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"David Quantick is one of the best kept secrets in the world of writing. He''s smart, funny and unique. You should let yourself in on the secret." - Neil Gaiman From Emmy-Award winning author David Quantick, Night Train is a science-fiction horror story like no other.

A woman wakes up, frightened and alone. The room shaking and jumping like it''s alive. The noise is terrifying. Where is she? Stumbling through a door, she realizes she is on a train carriage. A carriage full of the dead. A personal hell unfolding in an apocalyptic future. This is NIGHT TRAIN. A terrifying ride set on a driverless locomotive, heading for a collision somewhere in the endless night. How did the woman get here? Who is she? And who are the dead? As our heroine makes her way through the train trying to find out what happened to her, she meets a former strongman, a trained killer, and a collection of strange and terrifying creatures. Each step takes her closer to finding out the secret of the Night Train.

Review

Financial Times pick for top 5 sci-fi books of 2020

"The style, content and characters of this dark, witty and surprisingly moving novel make David Quantick a Kurt Vonnegut for a new generation." 
Sarah Pinborough, author of Behind Her Eyes

"I hadn''t planned to read all of Night Train in one sitting, but I found myself doing just that. David Quantick''s novel sets up a vast mystery and barrels deliriously toward a conclusion you''ll never see coming like, I don''t know, some kind of railed vehicle that operates in the dark."
David Wong, author of John Dies at the End

“A dark, nightmarish journey into a brand new sort of Twilight Zone, David Quantick’s Night Train is breathless, frantic, and creepy as hell. You’ll never see the twists coming.”
Christopher Golden

"Starting a trip on Night Train is like waking up in a scary game with no rules. I enjoyed trying to work out the parameters of this strange new world with Garland and exploring its ever-more-surreal carriages. When we finally start to discover where we are, we realise there''s no going back. Night train is pacy, amusing and gory and an entertaining companion on a dark journey."
Louis Greenberg

"Darkly funny."
The Independent

"Revels in strangeness and snarky dialogue."
Financial Times

“An unnerving horror story...  Quantick delivers a fine sense of mystery.”
Morning Star

"Quantick presents a dark mystery of slowly uncovered memories in the midst of claustrophobic horror with skill and verve, creating a story that should satisfy any curious reader, genre fan or otherwise. Recommended for those who enjoy a little mystery or horror in their sf dystopias."
Booklist

"At times horrifying, at other times laugh-out-loud funny, and always entertaining, Night Train is a ride unlike any other."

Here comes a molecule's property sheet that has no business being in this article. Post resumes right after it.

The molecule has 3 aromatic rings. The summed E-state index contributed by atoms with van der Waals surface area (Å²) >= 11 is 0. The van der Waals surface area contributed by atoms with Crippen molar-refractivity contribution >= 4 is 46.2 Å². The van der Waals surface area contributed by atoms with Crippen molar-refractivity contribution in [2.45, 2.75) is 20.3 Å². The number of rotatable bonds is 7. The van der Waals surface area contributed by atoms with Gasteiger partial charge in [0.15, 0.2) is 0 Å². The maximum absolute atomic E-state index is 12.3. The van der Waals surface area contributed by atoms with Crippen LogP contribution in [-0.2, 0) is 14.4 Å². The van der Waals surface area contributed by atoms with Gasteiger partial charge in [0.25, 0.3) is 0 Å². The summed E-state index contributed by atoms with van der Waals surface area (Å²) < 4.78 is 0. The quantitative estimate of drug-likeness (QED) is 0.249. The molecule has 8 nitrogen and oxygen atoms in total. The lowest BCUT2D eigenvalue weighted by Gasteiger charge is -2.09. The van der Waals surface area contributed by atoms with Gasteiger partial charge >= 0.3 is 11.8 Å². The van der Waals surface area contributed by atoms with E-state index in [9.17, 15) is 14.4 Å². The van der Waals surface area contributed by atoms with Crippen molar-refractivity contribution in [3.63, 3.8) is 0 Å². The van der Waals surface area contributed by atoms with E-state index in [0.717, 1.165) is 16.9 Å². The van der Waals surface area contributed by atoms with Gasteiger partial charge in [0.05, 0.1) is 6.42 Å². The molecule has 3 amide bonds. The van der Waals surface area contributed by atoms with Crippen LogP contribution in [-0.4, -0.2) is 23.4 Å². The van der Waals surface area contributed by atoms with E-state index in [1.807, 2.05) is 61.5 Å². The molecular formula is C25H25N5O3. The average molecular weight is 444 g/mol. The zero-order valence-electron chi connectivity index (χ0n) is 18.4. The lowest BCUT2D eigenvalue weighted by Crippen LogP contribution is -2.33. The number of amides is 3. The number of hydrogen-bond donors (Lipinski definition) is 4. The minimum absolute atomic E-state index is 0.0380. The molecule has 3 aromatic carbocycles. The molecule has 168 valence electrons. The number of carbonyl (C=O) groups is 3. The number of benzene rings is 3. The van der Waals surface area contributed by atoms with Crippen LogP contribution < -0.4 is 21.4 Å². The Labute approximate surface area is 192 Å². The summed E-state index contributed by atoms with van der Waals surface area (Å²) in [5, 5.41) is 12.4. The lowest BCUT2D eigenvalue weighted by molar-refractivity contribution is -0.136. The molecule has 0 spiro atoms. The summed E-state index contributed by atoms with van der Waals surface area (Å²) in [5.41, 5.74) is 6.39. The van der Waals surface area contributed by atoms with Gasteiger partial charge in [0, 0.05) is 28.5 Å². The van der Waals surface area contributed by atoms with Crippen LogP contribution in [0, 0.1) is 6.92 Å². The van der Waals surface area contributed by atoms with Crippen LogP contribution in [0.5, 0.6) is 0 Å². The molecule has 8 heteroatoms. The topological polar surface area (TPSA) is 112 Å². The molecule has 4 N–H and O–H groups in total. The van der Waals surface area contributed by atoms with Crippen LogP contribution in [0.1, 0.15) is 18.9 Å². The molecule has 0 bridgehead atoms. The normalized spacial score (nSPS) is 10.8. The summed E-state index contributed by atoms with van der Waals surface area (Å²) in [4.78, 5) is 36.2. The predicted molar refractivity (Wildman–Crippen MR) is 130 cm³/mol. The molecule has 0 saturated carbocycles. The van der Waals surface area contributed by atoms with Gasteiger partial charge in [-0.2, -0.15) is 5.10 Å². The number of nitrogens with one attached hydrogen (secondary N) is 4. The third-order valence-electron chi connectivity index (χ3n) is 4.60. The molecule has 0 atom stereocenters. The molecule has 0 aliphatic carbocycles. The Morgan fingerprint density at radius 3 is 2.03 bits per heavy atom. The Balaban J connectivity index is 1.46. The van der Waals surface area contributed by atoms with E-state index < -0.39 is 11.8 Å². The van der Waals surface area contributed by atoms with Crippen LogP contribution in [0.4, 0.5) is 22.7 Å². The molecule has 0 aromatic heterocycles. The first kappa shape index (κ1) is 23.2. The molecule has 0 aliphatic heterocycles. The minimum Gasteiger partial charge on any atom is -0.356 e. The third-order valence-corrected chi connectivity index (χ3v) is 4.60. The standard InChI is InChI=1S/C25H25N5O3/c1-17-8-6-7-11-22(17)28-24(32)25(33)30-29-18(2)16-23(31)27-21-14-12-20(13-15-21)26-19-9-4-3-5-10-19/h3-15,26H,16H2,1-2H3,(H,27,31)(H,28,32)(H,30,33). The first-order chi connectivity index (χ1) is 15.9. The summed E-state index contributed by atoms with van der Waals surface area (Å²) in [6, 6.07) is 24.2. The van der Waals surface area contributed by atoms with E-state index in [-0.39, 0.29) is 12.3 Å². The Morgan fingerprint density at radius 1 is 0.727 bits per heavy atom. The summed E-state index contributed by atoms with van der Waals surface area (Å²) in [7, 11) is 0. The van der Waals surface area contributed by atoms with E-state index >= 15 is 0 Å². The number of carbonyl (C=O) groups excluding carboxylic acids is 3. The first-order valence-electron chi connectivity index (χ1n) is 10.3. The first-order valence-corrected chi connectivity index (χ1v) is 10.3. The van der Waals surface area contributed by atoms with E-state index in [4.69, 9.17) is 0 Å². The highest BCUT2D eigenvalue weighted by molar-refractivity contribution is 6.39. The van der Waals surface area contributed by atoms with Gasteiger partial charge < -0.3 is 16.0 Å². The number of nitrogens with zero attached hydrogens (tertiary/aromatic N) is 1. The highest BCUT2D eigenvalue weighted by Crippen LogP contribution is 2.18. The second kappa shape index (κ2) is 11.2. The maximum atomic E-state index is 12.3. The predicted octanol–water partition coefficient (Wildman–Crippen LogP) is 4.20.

Foreword Magazine

“Quantic holds the pacing taut and sustains the tension for 270 pages before finally revealing the truth. Meanwhile, his characters’ sarcastic deadpan helps.” "Captivating yet hilarious." -New York Journal of Boonks 

"Either a stone-cold classic that will last for decades if not centuries, or, at the very worst, the best summer read you’ll have this year. " - Sublime Horror

"Surreal and very clever read" 
Horror DNA

PRAISE FOR THE AUTHOR
"David Quantick has a medical condition whereby he literally cannot be unfunny."
Caitlin Moran

"David Quantick is one of the best-kept secrets in the world of writing."
Neil Gaiman

"If you choose to only live in one alternative reality make sure it’s the one in which you read Sparks by David Quantick."
Ben Aaronovitch

"Unfolds like The Da Vinci Code, only with a sense of humour and better grammar." The Independent

"Ingenious, likeable, funny and entertaining." The Spectator

About the Author

David Quantick is an Emmy Award-winning television writer for such shows as  Avenue 5, Veep, The Thick of It and  The Day Today. He is the author of  All My Colors, Sparks, The Mule, and two writing manuals:  How To Write Everything and  How To Be A Writer.

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3.7 out of 53.7 out of 5
140 global ratings

Top reviews from the United States

BridgettTop Contributor: Eye Makeup
2.0 out of 5 stars
I had to force myself to keep reading...
Reviewed in the United States on September 29, 2020
So, uh... Hmmm... Well then... Yea... I think Night Train was supposed to be a horror novel, but it definitely was not. I''d say it falls more into the science fiction/mystery realm. But no matter the genre, this wasn''t a great story. The... See more
So, uh...
Hmmm...
Well then...
Yea...

I think Night Train was supposed to be a horror novel, but it definitely was not. I''d say it falls more into the science fiction/mystery realm. But no matter the genre, this wasn''t a great story.

The synopsis sounded so intriguing, although I admittedly didn''t find the book cover particularly enthralling. Unfortunately, the story was choppy, the plot holes were numerous, the characters were not remotely believable, and the dialogue...oh, that dialogue...it was dreadful. When you''re facing death, there is usually tension and suspense...not corny jokes and goofy asides.

I think that was my biggest gripe...as the characters explored this mysterious train, there was zero tension. They''d face a bizarre creature, then immediately go right to sleep. Shouldn''t at least one of them stay awake as a lookout? There was also a weird fascination with food...they were constantly eating. And let''s be real here...how long does it take to walk through train cars? These folks would walk through two, then need a nap and more food.

So much about this story simply didn''t make sense. I had to force myself to keep reading, which means I absolutely am not recommending this one.

1.5 stars

Available September 29, 2020.

**Despite my negative review, I''d like to offer my sincere thanks to Edelweiss and Titan Books for my review copy.
6 people found this helpful
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Kindle Customer
2.0 out of 5 stars
A derivative, nonsensical fairy tale
Reviewed in the United States on January 9, 2021
Did you like Snowpiercer? Black Mirror? The Books of Babel series? Did you want elements from all those--and more--thrown in a cheap blender and poured into a cheap plastic cup? Then Night Train is for you! Night Train''s premise is intriguing enough: A woman... See more
Did you like Snowpiercer? Black Mirror? The Books of Babel series? Did you want elements from all those--and more--thrown in a cheap blender and poured into a cheap plastic cup? Then Night Train is for you!